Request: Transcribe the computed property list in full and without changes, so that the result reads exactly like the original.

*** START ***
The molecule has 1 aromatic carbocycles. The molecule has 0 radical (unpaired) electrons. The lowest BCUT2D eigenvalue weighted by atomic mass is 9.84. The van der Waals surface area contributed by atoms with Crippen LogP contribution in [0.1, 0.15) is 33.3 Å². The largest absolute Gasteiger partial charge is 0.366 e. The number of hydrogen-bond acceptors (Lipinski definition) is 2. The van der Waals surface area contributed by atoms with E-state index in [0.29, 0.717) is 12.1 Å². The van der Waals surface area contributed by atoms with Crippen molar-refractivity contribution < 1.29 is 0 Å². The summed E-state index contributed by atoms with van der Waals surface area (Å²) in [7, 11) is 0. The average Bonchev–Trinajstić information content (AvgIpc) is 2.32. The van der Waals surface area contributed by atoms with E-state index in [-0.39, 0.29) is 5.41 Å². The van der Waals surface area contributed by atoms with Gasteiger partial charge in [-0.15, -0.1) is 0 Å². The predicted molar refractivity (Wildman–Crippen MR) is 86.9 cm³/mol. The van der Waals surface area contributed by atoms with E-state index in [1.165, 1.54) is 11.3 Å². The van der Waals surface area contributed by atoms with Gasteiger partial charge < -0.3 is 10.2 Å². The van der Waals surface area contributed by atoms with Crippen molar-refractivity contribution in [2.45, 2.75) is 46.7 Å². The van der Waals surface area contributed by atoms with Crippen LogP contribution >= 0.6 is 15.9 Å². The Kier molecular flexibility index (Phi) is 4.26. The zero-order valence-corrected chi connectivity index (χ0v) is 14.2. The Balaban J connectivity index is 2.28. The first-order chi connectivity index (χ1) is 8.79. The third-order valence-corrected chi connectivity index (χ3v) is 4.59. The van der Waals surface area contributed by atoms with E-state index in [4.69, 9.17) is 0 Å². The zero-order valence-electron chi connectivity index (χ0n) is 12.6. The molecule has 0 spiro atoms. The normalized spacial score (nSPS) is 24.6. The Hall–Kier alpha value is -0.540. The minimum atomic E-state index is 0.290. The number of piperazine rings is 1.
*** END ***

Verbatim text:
The molecule has 1 aromatic carbocycles. The molecule has 0 radical (unpaired) electrons. The lowest BCUT2D eigenvalue weighted by atomic mass is 9.84. The van der Waals surface area contributed by atoms with Crippen LogP contribution in [0.1, 0.15) is 33.3 Å². The largest absolute Gasteiger partial charge is 0.366 e. The number of hydrogen-bond acceptors (Lipinski definition) is 2. The van der Waals surface area contributed by atoms with E-state index in [0.29, 0.717) is 12.1 Å². The van der Waals surface area contributed by atoms with Crippen molar-refractivity contribution < 1.29 is 0 Å². The summed E-state index contributed by atoms with van der Waals surface area (Å²) in [7, 11) is 0. The average Bonchev–Trinajstić information content (AvgIpc) is 2.32. The van der Waals surface area contributed by atoms with E-state index in [-0.39, 0.29) is 5.41 Å². The van der Waals surface area contributed by atoms with Gasteiger partial charge in [-0.15, -0.1) is 0 Å². The predicted molar refractivity (Wildman–Crippen MR) is 86.9 cm³/mol. The van der Waals surface area contributed by atoms with E-state index in [1.165, 1.54) is 11.3 Å². The van der Waals surface area contributed by atoms with Gasteiger partial charge < -0.3 is 10.2 Å². The van der Waals surface area contributed by atoms with Crippen molar-refractivity contribution in [2.45, 2.75) is 46.7 Å². The van der Waals surface area contributed by atoms with Crippen LogP contribution >= 0.6 is 15.9 Å². The Kier molecular flexibility index (Phi) is 4.26. The zero-order valence-corrected chi connectivity index (χ0v) is 14.2. The Balaban J connectivity index is 2.28. The first-order chi connectivity index (χ1) is 8.79. The third-order valence-corrected chi connectivity index (χ3v) is 4.59. The van der Waals surface area contributed by atoms with E-state index in [4.69, 9.17) is 0 Å². The zero-order valence-electron chi connectivity index (χ0n) is 12.6. The molecule has 0 spiro atoms. The normalized spacial score (nSPS) is 24.6. The Hall–Kier alpha value is -0.540. The minimum atomic E-state index is 0.290. The number of piperazine rings is 1.